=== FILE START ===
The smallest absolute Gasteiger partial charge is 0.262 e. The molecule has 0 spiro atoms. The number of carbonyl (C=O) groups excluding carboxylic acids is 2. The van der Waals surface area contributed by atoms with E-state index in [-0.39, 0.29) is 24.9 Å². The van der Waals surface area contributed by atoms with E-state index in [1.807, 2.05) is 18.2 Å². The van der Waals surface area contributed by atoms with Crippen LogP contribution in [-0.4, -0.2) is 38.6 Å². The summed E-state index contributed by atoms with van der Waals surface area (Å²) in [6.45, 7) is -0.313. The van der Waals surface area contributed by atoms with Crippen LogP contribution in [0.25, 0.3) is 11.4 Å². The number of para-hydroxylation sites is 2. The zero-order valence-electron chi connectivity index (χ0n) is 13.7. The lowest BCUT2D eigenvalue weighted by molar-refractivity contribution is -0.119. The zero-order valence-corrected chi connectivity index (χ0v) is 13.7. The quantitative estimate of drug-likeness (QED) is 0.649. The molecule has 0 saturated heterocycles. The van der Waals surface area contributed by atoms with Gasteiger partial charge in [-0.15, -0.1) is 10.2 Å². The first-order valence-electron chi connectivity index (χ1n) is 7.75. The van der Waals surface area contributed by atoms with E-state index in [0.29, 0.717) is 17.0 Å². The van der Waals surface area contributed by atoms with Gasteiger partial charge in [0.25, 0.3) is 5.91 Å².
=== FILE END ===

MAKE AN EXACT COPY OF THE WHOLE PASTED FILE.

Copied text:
The smallest absolute Gasteiger partial charge is 0.262 e. The molecule has 0 spiro atoms. The number of carbonyl (C=O) groups excluding carboxylic acids is 2. The van der Waals surface area contributed by atoms with E-state index in [-0.39, 0.29) is 24.9 Å². The van der Waals surface area contributed by atoms with E-state index in [1.807, 2.05) is 18.2 Å². The van der Waals surface area contributed by atoms with Crippen LogP contribution in [-0.4, -0.2) is 38.6 Å². The summed E-state index contributed by atoms with van der Waals surface area (Å²) in [6.45, 7) is -0.313. The van der Waals surface area contributed by atoms with Crippen LogP contribution in [0.25, 0.3) is 11.4 Å². The number of para-hydroxylation sites is 2. The zero-order valence-electron chi connectivity index (χ0n) is 13.7. The lowest BCUT2D eigenvalue weighted by molar-refractivity contribution is -0.119. The zero-order valence-corrected chi connectivity index (χ0v) is 13.7. The quantitative estimate of drug-likeness (QED) is 0.649. The molecule has 0 saturated heterocycles. The van der Waals surface area contributed by atoms with Gasteiger partial charge in [-0.15, -0.1) is 10.2 Å². The first-order valence-electron chi connectivity index (χ1n) is 7.75. The van der Waals surface area contributed by atoms with E-state index in [0.29, 0.717) is 17.0 Å². The van der Waals surface area contributed by atoms with Gasteiger partial charge in [0.25, 0.3) is 5.91 Å².